The complexities of the Elizabethan England government
Complex is one word to describe the Elizabethan England government; the era that was ruled by Queen Elizabeth I. The Elizabethan government was a complex one and divided into national bodies, and then these bodies are again divided into regional bodies. And then there were the country and the community bodies and the court system of the Elizabethan government.
The government was ruled and headed by Queen Elizabeth I, the last ruler from the Tudor dynasty and was considered by many as England's best monarch. The government at that time was considered as a personal monarchy with ministers.
It was considered as a personal monarchy since the head selected the ministers that she wanted. And the monarch's personality played and determined the style of governance, the intensity and the efficiency of the government. Queen Elizabeth was more than a figurehead, she was the ruler.
And her standing in the government was further enhanced by the concept of the 'Divine Right of King' which gave the queen the standing of a 'demi-god'. Because Queen Elizabeth I was the ruler of the Elizabethan era, she was the ultimate decider of the issues every time the Parliament held their meetings.
And in order to dispense the right decisions on matters that ranged from education to war, the Queen was aided by various counselors on many subjects and issues. Laws that need to be passed always needed her consent, but the Queen has no authority to pass a law all by herself. In order to pass one, she needed to draw a Bill and have the bill forwarded to the Parliament.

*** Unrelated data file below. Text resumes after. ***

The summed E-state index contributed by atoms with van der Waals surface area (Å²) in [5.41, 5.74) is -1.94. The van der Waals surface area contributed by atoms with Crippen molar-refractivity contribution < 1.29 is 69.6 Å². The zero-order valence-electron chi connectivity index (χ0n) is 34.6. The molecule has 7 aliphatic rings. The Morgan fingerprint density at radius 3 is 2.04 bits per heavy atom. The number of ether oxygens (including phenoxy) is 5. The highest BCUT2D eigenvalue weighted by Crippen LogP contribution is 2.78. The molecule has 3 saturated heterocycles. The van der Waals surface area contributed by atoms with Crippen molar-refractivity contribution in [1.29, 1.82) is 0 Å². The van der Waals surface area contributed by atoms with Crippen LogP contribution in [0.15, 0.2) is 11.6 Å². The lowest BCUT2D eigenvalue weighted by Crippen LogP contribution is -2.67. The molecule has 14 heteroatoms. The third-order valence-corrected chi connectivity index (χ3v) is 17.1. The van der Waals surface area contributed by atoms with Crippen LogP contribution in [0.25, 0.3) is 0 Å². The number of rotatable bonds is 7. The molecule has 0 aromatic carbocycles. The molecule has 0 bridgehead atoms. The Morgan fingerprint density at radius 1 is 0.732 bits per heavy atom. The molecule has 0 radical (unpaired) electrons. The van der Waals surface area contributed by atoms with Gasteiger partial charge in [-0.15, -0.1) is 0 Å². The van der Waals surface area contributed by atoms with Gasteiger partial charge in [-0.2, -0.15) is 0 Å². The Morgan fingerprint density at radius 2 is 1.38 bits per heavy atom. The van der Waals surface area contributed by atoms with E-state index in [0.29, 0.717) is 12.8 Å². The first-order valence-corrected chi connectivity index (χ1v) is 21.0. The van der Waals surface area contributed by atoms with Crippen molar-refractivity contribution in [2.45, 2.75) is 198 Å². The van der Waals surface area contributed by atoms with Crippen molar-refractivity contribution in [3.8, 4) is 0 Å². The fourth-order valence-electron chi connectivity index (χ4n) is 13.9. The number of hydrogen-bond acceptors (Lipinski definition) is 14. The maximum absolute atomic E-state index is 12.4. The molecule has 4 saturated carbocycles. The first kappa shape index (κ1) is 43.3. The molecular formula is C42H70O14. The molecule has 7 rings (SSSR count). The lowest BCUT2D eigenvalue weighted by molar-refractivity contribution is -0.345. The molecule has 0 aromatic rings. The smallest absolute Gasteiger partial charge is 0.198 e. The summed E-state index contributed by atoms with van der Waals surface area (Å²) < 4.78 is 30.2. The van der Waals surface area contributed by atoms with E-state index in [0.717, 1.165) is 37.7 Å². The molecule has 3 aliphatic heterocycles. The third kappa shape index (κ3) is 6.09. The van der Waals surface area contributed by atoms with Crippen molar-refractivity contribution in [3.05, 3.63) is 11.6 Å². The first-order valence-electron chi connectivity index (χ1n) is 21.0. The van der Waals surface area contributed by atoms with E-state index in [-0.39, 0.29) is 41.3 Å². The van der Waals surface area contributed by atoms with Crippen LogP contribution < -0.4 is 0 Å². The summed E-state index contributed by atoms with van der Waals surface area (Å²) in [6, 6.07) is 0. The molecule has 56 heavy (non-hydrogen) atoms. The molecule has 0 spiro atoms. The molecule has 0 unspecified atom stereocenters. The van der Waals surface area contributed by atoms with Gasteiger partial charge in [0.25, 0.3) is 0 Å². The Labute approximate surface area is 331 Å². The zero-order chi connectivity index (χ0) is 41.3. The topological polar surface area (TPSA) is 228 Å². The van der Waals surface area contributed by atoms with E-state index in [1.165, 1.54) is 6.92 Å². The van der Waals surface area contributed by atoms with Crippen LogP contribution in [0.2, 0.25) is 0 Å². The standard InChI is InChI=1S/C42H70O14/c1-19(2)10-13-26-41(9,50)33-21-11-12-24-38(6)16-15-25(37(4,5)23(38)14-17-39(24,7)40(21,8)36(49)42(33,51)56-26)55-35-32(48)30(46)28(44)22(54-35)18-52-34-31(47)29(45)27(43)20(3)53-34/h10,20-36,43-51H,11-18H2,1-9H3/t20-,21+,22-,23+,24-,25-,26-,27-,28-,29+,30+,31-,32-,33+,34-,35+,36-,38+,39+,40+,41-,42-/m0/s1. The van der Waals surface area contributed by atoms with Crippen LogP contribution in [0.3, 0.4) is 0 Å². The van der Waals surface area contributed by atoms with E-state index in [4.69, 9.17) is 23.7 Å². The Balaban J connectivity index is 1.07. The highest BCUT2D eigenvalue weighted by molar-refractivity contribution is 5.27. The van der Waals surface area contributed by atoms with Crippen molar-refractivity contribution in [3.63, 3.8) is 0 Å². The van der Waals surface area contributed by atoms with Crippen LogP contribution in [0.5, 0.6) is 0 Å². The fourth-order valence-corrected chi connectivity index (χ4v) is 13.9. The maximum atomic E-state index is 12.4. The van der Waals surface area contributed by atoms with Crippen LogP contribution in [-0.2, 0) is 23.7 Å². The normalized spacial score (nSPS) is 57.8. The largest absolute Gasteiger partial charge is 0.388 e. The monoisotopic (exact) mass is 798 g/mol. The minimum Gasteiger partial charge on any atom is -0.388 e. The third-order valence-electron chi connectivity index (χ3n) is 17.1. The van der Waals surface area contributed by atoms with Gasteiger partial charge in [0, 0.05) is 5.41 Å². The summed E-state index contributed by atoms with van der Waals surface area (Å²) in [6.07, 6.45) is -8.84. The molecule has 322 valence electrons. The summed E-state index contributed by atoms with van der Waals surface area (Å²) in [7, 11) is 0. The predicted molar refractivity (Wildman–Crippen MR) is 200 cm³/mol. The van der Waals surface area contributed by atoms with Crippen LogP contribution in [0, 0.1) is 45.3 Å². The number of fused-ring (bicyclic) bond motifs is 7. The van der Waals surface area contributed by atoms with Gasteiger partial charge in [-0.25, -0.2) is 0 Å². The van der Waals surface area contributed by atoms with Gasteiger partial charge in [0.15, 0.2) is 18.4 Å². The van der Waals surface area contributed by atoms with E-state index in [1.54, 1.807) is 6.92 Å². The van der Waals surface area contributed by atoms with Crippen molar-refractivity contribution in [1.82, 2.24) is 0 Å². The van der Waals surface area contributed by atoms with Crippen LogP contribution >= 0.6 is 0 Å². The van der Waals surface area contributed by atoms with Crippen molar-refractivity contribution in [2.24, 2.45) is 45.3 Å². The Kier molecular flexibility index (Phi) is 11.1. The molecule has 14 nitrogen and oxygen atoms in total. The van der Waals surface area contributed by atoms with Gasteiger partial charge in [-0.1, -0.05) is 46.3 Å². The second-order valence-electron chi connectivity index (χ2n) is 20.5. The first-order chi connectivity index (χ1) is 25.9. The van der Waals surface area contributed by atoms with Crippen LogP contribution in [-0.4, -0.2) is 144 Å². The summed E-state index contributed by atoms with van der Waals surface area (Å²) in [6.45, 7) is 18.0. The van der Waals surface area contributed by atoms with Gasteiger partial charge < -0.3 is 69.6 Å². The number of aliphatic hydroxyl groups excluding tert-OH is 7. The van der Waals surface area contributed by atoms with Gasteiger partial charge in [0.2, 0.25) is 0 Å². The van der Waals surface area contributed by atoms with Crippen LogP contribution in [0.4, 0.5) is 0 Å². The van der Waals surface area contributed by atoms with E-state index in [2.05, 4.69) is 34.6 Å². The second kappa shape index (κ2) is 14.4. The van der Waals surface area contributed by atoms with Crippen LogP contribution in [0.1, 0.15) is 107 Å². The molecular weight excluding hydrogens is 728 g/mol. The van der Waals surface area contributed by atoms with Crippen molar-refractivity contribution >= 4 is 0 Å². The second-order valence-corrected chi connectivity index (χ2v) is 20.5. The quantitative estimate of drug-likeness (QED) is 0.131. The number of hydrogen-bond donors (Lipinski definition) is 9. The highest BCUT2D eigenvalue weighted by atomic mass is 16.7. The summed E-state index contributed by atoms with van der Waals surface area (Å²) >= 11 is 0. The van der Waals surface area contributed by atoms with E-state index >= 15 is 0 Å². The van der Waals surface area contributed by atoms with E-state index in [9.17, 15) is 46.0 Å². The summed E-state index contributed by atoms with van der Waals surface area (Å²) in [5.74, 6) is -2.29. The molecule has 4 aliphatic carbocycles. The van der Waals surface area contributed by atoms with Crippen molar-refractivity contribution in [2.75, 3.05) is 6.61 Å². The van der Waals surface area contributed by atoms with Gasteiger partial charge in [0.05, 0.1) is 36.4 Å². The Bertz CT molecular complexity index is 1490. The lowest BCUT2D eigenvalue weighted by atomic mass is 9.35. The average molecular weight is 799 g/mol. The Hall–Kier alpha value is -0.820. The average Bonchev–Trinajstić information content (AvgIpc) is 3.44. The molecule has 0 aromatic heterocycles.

Still the Queen during those times has the power to make laws called the Royal Proclamations, without the need for the consent of the Parliament. With these powers, the Queen was still not above the law.
The Privy Council worked for the Queen during the Elizabethan era. The council was a group of advisers that aided the Queen on many issues at hand. Routine administration on matters related to religion, security, economics and the welfare of the people are left on the hands of the council.
Matters of national and individual interests are covered by the council. The Privy Council was advisory in nature; as it only advised the Queen on most matters. The composition of the Council was the choice of the Queen.
The Parliament was another note-worthy feature of the Elizabethan England government. This body was divided into the House of Lords consisted of aristocrats and the bishops, and the House of Commons.
The Parliament during the era was the one tasked to deal with financial matters like taxes. The body also helped passed a number of laws. To be exact, the Parliament under Queen Elizabeth I passed 438 laws in all.
The Elizabethan Parliament was also tasked to advise the Queen, though the Queen never solicited the advice of the body. The Queen decided if the body was to be called, and throughout the reign of Queen Elizabeth I the Parliament was called ten times.
Regional governments were also created in order to help the Queen oversee other parts of England and Royal Representatives was appointed as well to ensure that laws were followed. Courts were created and the most important were the Great Sessions Courts or called the Assizes, and the Quarter Sessions Courts.